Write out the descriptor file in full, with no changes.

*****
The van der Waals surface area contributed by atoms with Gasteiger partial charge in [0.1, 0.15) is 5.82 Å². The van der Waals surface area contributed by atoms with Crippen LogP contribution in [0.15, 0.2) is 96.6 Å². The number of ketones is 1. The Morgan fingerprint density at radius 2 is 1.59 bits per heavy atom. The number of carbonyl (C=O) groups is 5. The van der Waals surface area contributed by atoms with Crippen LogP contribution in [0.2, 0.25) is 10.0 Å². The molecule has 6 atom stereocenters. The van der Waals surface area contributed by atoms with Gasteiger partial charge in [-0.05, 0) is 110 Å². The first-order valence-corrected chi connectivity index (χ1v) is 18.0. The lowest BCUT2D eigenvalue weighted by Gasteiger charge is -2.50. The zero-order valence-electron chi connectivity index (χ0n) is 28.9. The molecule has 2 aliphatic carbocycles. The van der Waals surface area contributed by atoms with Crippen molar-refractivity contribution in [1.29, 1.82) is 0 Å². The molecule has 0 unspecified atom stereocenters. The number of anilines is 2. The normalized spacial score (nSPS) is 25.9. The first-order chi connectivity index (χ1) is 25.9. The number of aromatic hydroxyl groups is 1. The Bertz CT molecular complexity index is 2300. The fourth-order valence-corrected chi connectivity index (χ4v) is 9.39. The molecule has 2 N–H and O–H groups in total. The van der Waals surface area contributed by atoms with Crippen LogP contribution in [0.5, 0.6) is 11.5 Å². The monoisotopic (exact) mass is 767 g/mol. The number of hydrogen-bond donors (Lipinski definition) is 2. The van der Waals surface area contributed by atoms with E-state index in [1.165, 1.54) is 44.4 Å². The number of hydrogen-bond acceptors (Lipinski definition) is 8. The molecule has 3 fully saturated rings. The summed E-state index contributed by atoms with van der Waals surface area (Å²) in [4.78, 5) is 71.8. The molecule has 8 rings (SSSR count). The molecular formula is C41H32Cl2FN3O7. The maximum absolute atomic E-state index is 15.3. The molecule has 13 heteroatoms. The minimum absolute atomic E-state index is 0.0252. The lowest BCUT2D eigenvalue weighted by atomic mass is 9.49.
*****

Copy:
The van der Waals surface area contributed by atoms with Gasteiger partial charge in [0.1, 0.15) is 5.82 Å². The van der Waals surface area contributed by atoms with Crippen LogP contribution in [0.15, 0.2) is 96.6 Å². The number of ketones is 1. The Morgan fingerprint density at radius 2 is 1.59 bits per heavy atom. The number of carbonyl (C=O) groups is 5. The van der Waals surface area contributed by atoms with Crippen LogP contribution in [0.2, 0.25) is 10.0 Å². The molecule has 6 atom stereocenters. The van der Waals surface area contributed by atoms with Gasteiger partial charge in [-0.05, 0) is 110 Å². The first-order valence-corrected chi connectivity index (χ1v) is 18.0. The lowest BCUT2D eigenvalue weighted by Gasteiger charge is -2.50. The zero-order valence-electron chi connectivity index (χ0n) is 28.9. The molecule has 2 aliphatic carbocycles. The van der Waals surface area contributed by atoms with Crippen molar-refractivity contribution in [1.29, 1.82) is 0 Å². The molecule has 0 unspecified atom stereocenters. The number of anilines is 2. The normalized spacial score (nSPS) is 25.9. The first-order chi connectivity index (χ1) is 25.9. The number of aromatic hydroxyl groups is 1. The Bertz CT molecular complexity index is 2300. The fourth-order valence-corrected chi connectivity index (χ4v) is 9.39. The molecule has 2 N–H and O–H groups in total. The van der Waals surface area contributed by atoms with Crippen LogP contribution in [0.5, 0.6) is 11.5 Å². The monoisotopic (exact) mass is 767 g/mol. The number of hydrogen-bond donors (Lipinski definition) is 2. The van der Waals surface area contributed by atoms with E-state index in [1.165, 1.54) is 44.4 Å². The number of hydrogen-bond acceptors (Lipinski definition) is 8. The molecule has 3 fully saturated rings. The summed E-state index contributed by atoms with van der Waals surface area (Å²) in [4.78, 5) is 71.8. The molecule has 8 rings (SSSR count). The molecular formula is C41H32Cl2FN3O7. The maximum absolute atomic E-state index is 15.3. The molecule has 13 heteroatoms. The minimum absolute atomic E-state index is 0.0252. The lowest BCUT2D eigenvalue weighted by atomic mass is 9.49.